After hearing about Emily’s presentation about dreams and other forms of reality I was reminded of the time I was placed under hypnosis. The night after graduation my school hosted a party at our local recreation center. There were games, indoor rock climbing, and even a hypnotist. I’ll admit I’ve always been a skeptic when it came to things like hypnotism, but I wanted to keep an open mind and give it a try. I was one of the ten people selected to get hypnotized. I remember sitting up on the stage and thinking that this was never going to work. I was hypnotized for over two hours, and I only remember bits and pieces of what happened. Apparently I pretended to be a five year old at an amusement park, competed in an imaginary dance contest, and took off my shoes and pretended like it was a cell phone. I have no memory of any of those events happening, and everything I do remember from that experience felt completely involuntary. It felt like I was watching myself from the outside performing these events. At first I was skeptical, but now I totally believe in hypnosis.
Hypnosis by definition is “the induction of a state of consciousness in which a person apparently loses the power of voluntary action and is highly responsive to suggestion or direction.” According to the American Psychological Association “Hypnosis is a therapeutic technique in which clinicians make suggestions to individuals who have undergone a procedure designed to relax them and focus their minds. Although hypnosis has been controversial, most clinicians now agree it can be a powerful, effective therapeutic technique for a wide range of conditions, including pain, anxiety and mood disorders. Hypnosis can also help people change their habits, such as quitting smoking” I want to dive deeper into how hypnosis can be used as a type of therapy.
Hypnosis was among the first forms of psychotherapy and has been highly controversial in its effectivity and reliability. However, a study done by Karen Ahijevych, et al. in 2008 examined the effects on hypnosis in helping people quit smoking.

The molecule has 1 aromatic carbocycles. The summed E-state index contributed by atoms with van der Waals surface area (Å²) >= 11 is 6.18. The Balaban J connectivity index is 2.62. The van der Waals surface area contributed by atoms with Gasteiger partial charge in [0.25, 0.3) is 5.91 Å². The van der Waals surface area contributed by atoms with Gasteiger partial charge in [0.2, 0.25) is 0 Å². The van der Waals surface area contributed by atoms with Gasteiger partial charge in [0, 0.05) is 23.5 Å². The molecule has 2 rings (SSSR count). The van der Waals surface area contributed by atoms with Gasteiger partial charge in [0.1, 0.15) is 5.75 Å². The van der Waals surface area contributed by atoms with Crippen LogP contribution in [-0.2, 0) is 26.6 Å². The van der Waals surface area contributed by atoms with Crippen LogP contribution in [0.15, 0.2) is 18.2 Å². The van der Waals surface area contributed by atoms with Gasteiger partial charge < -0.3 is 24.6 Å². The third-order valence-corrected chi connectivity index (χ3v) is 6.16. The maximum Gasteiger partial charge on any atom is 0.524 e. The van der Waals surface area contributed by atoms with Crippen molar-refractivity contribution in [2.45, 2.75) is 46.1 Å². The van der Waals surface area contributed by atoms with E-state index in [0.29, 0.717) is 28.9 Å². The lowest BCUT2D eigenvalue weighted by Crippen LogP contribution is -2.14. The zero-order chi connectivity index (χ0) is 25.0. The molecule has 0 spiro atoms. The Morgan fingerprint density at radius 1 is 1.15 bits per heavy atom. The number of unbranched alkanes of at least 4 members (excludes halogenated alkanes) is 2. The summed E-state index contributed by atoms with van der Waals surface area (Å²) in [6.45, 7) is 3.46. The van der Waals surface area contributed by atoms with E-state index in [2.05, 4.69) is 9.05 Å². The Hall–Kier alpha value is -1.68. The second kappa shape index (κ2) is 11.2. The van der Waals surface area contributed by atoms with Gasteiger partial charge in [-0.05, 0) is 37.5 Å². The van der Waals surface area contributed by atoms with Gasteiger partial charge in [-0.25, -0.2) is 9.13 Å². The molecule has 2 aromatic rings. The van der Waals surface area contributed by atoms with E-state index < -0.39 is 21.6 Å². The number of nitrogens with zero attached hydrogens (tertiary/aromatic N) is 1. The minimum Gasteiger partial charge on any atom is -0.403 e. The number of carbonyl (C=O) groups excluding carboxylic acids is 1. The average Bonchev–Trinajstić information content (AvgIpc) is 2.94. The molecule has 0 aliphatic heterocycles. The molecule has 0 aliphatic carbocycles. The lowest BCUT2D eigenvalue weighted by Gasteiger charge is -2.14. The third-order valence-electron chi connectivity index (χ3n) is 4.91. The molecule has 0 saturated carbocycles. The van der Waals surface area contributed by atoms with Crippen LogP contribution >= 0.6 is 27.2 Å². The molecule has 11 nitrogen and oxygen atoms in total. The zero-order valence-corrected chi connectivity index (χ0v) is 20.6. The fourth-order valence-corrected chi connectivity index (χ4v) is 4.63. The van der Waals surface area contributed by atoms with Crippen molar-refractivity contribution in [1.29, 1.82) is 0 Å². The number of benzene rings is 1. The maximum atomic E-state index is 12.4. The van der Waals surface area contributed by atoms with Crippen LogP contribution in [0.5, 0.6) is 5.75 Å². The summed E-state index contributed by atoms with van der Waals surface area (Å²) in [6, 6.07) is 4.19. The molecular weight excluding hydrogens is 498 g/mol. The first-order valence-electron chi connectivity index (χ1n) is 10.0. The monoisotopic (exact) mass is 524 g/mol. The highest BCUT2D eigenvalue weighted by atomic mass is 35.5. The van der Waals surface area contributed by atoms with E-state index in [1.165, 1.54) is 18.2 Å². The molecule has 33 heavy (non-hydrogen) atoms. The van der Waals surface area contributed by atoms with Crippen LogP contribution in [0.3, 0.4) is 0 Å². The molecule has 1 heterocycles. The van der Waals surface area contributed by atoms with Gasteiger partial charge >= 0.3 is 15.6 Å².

A sample of 452 people was randomly selected from a total of 2,810 people. Hypnosis was defined in this program as a heightened state of awareness that enabled one to reach and maintain an acquired level of relaxation. Individuals focused their attention on the specific task of stopping smoking. The 40-minute hypnosis component included relaxation, deep breathing, concentration on phrases such as “I am a nonsmoker now,” and being in control of situations. At the end of the session, subjects received a 9-minute audiotape that contained a 30-second introduction, progressive muscle relaxation with a focus on breathing, self-hypnosis induction, and multiple repetitions of the phrases ”nonsmoker,” ”feeling good,“ and “in control.” The audiotape was designed as the primary reinforcement for the program, and participants were encouraged to listen to it the evening of the session and to begin the next day by reviewing the audiotape. At least daily use of the audiotape was stressed. They found a self-reported smoking cessation rate of 22% at 5 to 15 months post treatment. In this instance, hypnosis had a positive effect in helping a small population stop smoking
But can everyone be hypnotized? And what happens to the brain when a person is hypnotized?
A study done by David Spiegel analyzed the brain pattern when people were put under hypnosis and what makes people more susceptible to hypnosis.